Update: From a 9to5mac Reader in Norway:
Regarding the issues where the Norwegian government is blocking Apple from mapping the capital, Oslo, in 3D: it seems the law that is being sited actually was withdrawn in 2005, but issues with an old computer system in the police department blocks the update from being put to use! http://www.osloby.no/nyheter/Loven-som-hindrer-Apple-a-flyfotografere-Oslo-ble-vedtatt-opphevet-i-2005-7277631.html
Apple is being blocked from capturing 3D, aerial footage of Norway capital Oslo for its iOS and Mac Maps applications, according to Norway-based newspaper Aftenposten. As part of removing Google Maps from iOS, Apple, last year with iOS 6, launched its in-house Maps app with 3D “Flyover” data being a premier feature. Flyover allows users to see a 3D representation of many cities across the globe.
According to today’s report, Norway’s National Security Authority is not allowing Apple from capturing the 3D data needed for the feature. Apple uses small aircraft equipped with advanced camera systems and actually flies them around buildings. The data is then processed at Apple and formatted for the Maps app…
iPad Air 2
A Norway government official confirmed that it is blocking Apple because it does not want the company potentially mapping out confidential buildings and security measures within Oslo. Aftenposten provides the example of Norway not wanting Apple to film the headquarters of its intelligence teams, a building already banned from photographers.
Because of the ban, Apple is working with the United States Embassy in Norway to resolve the issue. The Embassy is reportedly in contact with Oslo Mayor Fabian Stang. Stang is said to have asked the Norway government’s Defense Minister to re-consider the block against Apple for capturing the 3D data.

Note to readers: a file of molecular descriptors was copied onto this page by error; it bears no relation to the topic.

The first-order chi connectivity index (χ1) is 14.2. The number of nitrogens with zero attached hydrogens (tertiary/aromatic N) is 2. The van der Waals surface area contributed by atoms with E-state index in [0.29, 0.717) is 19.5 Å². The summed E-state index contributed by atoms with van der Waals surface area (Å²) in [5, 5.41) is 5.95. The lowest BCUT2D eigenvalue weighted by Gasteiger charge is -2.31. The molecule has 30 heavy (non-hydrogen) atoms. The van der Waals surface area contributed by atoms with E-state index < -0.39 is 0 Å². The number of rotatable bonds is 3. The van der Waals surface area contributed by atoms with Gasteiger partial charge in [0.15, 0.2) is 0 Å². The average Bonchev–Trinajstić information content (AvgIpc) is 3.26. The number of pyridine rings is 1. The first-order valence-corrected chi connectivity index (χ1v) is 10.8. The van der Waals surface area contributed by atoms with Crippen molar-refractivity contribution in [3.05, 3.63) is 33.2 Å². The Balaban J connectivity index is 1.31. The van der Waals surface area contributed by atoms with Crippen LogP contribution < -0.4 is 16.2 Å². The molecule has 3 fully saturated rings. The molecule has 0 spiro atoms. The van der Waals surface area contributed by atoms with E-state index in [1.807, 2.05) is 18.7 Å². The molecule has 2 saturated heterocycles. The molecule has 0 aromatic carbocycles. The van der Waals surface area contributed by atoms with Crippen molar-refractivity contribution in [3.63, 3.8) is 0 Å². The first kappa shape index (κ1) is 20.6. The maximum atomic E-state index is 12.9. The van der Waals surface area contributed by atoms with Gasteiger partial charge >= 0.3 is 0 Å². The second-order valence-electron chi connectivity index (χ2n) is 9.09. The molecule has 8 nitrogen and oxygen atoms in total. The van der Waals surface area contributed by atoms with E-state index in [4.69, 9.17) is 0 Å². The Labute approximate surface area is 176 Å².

Perhaps a solution for Apple and Norway would be for the government to approve which data Apple makes public in the Maps app. Stang reportedly noted that the 3D data is important and relevant:
I think the new apps is very exciting – and they are also relevant for tourists, both those who are here and those who are considering going here. I have therefore asked the minister to look into the possibility of achieving this, while maintaining the security measures but me must consider.
Interestingly, Oslo 3D data was part of the data that C3 Technologies captured. C3 Technologies is the company that Apple acquired in late 2011 to build its 3D mapping database. C3’s data (sans for Oslo and a few other territories) is still present inside of Apple’s Maps apps, making it surprising that Norway allowed C3 to capture the data, but not Apple.
Perhaps certain laws and policies changed between the time C3 captured its data and today. Above is a video from C3 Technologies of Oslo in 3D.
Since launching its Maps app in 2012, Apple has been working to correct many early data errors and increase functionality. Apple is updating its iOS Maps app with a new interface later this year with iOS 7. The company is also expanding Maps to the Mac this fall with OS X Mavericks. Last year, Apple put Eddy Cue, the company’s services head, in charge of improving Maps. In recent months, Apple acquired a few companies to assist in improving data and implementing a thus-far missing transit directions feature.